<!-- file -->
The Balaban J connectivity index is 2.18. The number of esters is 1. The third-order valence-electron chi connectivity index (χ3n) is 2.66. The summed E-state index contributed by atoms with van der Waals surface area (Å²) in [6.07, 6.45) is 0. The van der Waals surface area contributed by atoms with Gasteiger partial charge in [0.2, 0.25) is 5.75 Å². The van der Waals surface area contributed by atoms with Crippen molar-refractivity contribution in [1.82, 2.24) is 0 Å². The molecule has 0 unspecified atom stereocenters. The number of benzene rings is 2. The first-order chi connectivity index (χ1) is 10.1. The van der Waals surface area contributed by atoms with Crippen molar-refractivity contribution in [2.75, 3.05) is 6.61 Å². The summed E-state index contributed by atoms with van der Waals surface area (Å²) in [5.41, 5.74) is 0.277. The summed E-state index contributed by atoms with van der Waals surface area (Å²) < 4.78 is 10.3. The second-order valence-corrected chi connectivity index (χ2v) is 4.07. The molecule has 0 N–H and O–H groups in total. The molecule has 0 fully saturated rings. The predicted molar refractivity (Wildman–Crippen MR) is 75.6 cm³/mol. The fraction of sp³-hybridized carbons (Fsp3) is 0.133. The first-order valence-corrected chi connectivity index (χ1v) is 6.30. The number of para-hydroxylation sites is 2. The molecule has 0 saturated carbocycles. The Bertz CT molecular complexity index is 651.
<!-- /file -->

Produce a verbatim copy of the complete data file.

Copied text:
The Balaban J connectivity index is 2.18. The number of esters is 1. The third-order valence-electron chi connectivity index (χ3n) is 2.66. The summed E-state index contributed by atoms with van der Waals surface area (Å²) in [6.07, 6.45) is 0. The van der Waals surface area contributed by atoms with Gasteiger partial charge in [0.2, 0.25) is 5.75 Å². The van der Waals surface area contributed by atoms with Crippen molar-refractivity contribution in [1.82, 2.24) is 0 Å². The molecule has 0 unspecified atom stereocenters. The number of benzene rings is 2. The first-order chi connectivity index (χ1) is 10.1. The van der Waals surface area contributed by atoms with Crippen molar-refractivity contribution in [2.75, 3.05) is 6.61 Å². The summed E-state index contributed by atoms with van der Waals surface area (Å²) in [5.41, 5.74) is 0.277. The summed E-state index contributed by atoms with van der Waals surface area (Å²) < 4.78 is 10.3. The second-order valence-corrected chi connectivity index (χ2v) is 4.07. The molecule has 0 N–H and O–H groups in total. The molecule has 0 fully saturated rings. The predicted molar refractivity (Wildman–Crippen MR) is 75.6 cm³/mol. The fraction of sp³-hybridized carbons (Fsp3) is 0.133. The first-order valence-corrected chi connectivity index (χ1v) is 6.30. The number of para-hydroxylation sites is 2. The molecule has 0 saturated carbocycles. The Bertz CT molecular complexity index is 651.